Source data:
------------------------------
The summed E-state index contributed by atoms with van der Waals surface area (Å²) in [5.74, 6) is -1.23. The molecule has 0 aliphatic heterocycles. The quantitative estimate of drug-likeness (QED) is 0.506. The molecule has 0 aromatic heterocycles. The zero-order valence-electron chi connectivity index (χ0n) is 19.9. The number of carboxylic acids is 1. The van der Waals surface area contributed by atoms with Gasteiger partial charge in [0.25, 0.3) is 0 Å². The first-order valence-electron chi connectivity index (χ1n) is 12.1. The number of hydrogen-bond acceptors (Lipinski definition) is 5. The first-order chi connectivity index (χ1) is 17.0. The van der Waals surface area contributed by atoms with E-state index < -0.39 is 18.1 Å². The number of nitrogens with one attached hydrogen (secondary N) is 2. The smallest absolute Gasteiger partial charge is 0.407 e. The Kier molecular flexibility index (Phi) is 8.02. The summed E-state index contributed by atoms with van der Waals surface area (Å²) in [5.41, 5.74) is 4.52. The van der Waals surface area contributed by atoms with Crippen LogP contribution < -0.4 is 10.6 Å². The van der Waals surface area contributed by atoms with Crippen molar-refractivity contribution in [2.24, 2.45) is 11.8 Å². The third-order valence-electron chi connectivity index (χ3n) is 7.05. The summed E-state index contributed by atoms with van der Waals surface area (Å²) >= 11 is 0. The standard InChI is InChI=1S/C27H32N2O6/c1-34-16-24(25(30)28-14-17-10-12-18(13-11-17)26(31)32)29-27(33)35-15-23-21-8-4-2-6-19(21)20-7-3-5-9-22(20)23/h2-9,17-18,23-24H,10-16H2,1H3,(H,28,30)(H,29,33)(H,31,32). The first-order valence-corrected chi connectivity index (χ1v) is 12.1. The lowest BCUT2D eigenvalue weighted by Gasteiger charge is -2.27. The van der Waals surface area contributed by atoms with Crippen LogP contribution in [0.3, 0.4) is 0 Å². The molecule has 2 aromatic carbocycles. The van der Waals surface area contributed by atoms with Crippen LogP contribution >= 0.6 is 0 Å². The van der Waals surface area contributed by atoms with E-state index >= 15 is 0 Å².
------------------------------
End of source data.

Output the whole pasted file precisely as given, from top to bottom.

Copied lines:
The summed E-state index contributed by atoms with van der Waals surface area (Å²) in [5.74, 6) is -1.23. The molecule has 0 aliphatic heterocycles. The quantitative estimate of drug-likeness (QED) is 0.506. The molecule has 0 aromatic heterocycles. The zero-order valence-electron chi connectivity index (χ0n) is 19.9. The number of carboxylic acids is 1. The van der Waals surface area contributed by atoms with Gasteiger partial charge in [0.25, 0.3) is 0 Å². The first-order valence-electron chi connectivity index (χ1n) is 12.1. The number of hydrogen-bond acceptors (Lipinski definition) is 5. The first-order chi connectivity index (χ1) is 17.0. The van der Waals surface area contributed by atoms with E-state index < -0.39 is 18.1 Å². The number of nitrogens with one attached hydrogen (secondary N) is 2. The smallest absolute Gasteiger partial charge is 0.407 e. The Kier molecular flexibility index (Phi) is 8.02. The summed E-state index contributed by atoms with van der Waals surface area (Å²) in [5.41, 5.74) is 4.52. The van der Waals surface area contributed by atoms with Crippen LogP contribution < -0.4 is 10.6 Å². The van der Waals surface area contributed by atoms with Crippen molar-refractivity contribution in [2.24, 2.45) is 11.8 Å². The third-order valence-electron chi connectivity index (χ3n) is 7.05. The summed E-state index contributed by atoms with van der Waals surface area (Å²) >= 11 is 0. The standard InChI is InChI=1S/C27H32N2O6/c1-34-16-24(25(30)28-14-17-10-12-18(13-11-17)26(31)32)29-27(33)35-15-23-21-8-4-2-6-19(21)20-7-3-5-9-22(20)23/h2-9,17-18,23-24H,10-16H2,1H3,(H,28,30)(H,29,33)(H,31,32). The first-order valence-corrected chi connectivity index (χ1v) is 12.1. The lowest BCUT2D eigenvalue weighted by Gasteiger charge is -2.27. The van der Waals surface area contributed by atoms with Crippen LogP contribution in [0.3, 0.4) is 0 Å². The molecule has 2 aromatic carbocycles. The van der Waals surface area contributed by atoms with Crippen LogP contribution >= 0.6 is 0 Å². The van der Waals surface area contributed by atoms with E-state index >= 15 is 0 Å².